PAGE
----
Heading into the holiday weekend, this is a magazine article many will be talking about and numerous sites, like us and the Daily Mail, picking up on.

The Mother Jones feature starts out with Bryan Schatz (pictured) taking receipt in the desert near Los Angeles of the parts needed to put together an untraceable AK-47 assault rifle. It then moves on to the fun of a so-called “build party:”

Among those ready to get going (none of whom wanted their names used) are a father-son duo getting in some bonding time and a well-bellied sixtysomething with a white Fu Manchu who “loves” the click-ack! sound of a round being chambered. Assembling a Romanian variant is a builder wearing a camouflage jacket and a hat embroidered with an AR-15 rifle above the legend “Come and take it.” His knuckle tattoos read “PRAY HARD.”

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Joe Francis Points the Finger at Everyone Else

One of the same fingers, no doubt, that anchor the crisp, concise lede of this week’s print edition story by Hollywood Reporter executive editor, features Stephen Galloway. Here is just a sampling of the things the Girls Gone Wild impresario insists are not his fault:

Francis has been jailed in Florida and Nevada; successfully sued for defamation by Las Vegas mogul Steve Wynn, whom he now owes $20 million; indicted for tax evasion and filming underage girls; blamed for the Chapter 11 bankruptcy filing of a company connected to Girls Gone Wild (which he says he no longer owns); and banned from entering GGW’s Santa Monica offices by bankruptcy trustee R. Todd Neilson, who filed suit to keep Francis off the premises.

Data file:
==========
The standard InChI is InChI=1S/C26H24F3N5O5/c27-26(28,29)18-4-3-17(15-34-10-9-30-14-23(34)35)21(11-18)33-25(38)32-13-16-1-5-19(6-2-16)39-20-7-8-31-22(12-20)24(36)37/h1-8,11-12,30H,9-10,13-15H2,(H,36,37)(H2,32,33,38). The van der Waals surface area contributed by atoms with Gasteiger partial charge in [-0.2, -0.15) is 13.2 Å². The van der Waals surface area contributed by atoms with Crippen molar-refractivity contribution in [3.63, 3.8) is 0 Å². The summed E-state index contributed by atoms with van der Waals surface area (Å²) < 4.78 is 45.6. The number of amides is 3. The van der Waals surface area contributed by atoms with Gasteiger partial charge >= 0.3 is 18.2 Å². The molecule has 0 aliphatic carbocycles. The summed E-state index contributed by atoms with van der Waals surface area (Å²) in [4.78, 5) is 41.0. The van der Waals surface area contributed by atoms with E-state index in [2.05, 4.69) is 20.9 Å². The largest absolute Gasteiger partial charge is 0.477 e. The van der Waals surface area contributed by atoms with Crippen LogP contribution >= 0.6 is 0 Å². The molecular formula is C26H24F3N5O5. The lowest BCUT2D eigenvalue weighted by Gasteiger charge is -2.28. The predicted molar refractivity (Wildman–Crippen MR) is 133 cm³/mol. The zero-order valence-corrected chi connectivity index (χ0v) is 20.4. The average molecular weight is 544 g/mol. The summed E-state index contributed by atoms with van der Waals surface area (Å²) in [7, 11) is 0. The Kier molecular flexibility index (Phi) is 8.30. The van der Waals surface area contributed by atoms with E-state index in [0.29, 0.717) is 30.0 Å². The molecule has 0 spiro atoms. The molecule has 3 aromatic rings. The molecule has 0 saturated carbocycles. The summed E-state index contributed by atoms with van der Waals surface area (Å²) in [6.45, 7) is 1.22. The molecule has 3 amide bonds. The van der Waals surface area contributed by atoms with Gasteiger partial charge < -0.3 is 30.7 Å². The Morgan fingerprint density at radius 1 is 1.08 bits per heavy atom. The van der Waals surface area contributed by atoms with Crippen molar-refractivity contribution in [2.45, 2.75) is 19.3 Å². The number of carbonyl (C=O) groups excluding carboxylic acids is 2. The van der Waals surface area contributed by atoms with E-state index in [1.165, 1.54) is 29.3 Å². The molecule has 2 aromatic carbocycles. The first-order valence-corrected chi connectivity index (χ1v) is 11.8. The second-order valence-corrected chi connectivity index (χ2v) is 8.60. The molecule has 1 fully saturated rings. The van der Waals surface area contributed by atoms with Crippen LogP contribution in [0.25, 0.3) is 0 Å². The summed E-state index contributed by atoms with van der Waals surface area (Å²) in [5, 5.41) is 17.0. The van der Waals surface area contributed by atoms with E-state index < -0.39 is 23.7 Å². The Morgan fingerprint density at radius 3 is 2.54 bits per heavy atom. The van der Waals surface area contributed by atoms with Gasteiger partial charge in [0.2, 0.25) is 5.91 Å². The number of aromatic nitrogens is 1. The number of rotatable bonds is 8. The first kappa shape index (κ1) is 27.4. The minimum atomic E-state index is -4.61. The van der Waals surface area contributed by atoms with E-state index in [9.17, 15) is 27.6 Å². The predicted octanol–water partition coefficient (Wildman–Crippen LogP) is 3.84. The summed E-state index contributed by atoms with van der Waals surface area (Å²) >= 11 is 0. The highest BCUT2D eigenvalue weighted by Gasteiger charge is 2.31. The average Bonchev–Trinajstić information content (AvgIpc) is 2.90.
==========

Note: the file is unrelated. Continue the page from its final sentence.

Add to all this Los Angeles Times reporter Claire Hoffman‘s claim in a 2006 article that he pinned her to a car and twisted her arm so hard tears flooded her eyes – and that’s an awful lot of mischief. But none of it, says Francis, is his fault.

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Brother of West Hollywood Meningitis Victim Condemns Councilman, Media

It’s not just the fact that West Hollywood councilman John Duran incorrectly stated during a Friday April 12 press conference that bacterial meningitis victim Brett Shaad had been taken off life support (that difficult decision was made Saturday evening). For family members, it’s also the idea that Duran’s statements sparked incorrect reporting from major media organizations.

Per Patrick Range MacDonald‘s LA Weekly item, Shaad’s brother Brian took to Facebook on Monday to vent his frustrations:

“The irresponsibility of councilman Duran, the LA Times and the Associated Press in announcing the death of my brother before we even had the chance to tell family members and his friends outside of Los Angeles is outrageous.”

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MTV President on Shain Gandee’s Death: ‘We Can’t Be All the Redemption’

It’s the very last answer given to Sharon Waxman by Van Toffler, president of the MTV Viacom Music and Logo Group, that provokes the most thought. Asked whether shows like Buckwild are guilty of exploiting young stars such as the late Shain Gandee for conglomerate ratings and profit, the executive suggests it’s not up to cable TV to be a full-time chaperone:

“We document and show all sides of what it’s like to be young. From True Life and Jenks, nurturing autistic kids and getting them to prom, to Jersey Shore – you can’t do one without the other.”

“You’re not going to gain their trust by saying “go out to vote” or “get tested for STDs” or “help your neighbor “or “fight for gun control” — or whatever the issue is, unless you’re honest with them. We wouldn’t be in business. We can’t be all the redemption. Life is about sin and redemption.”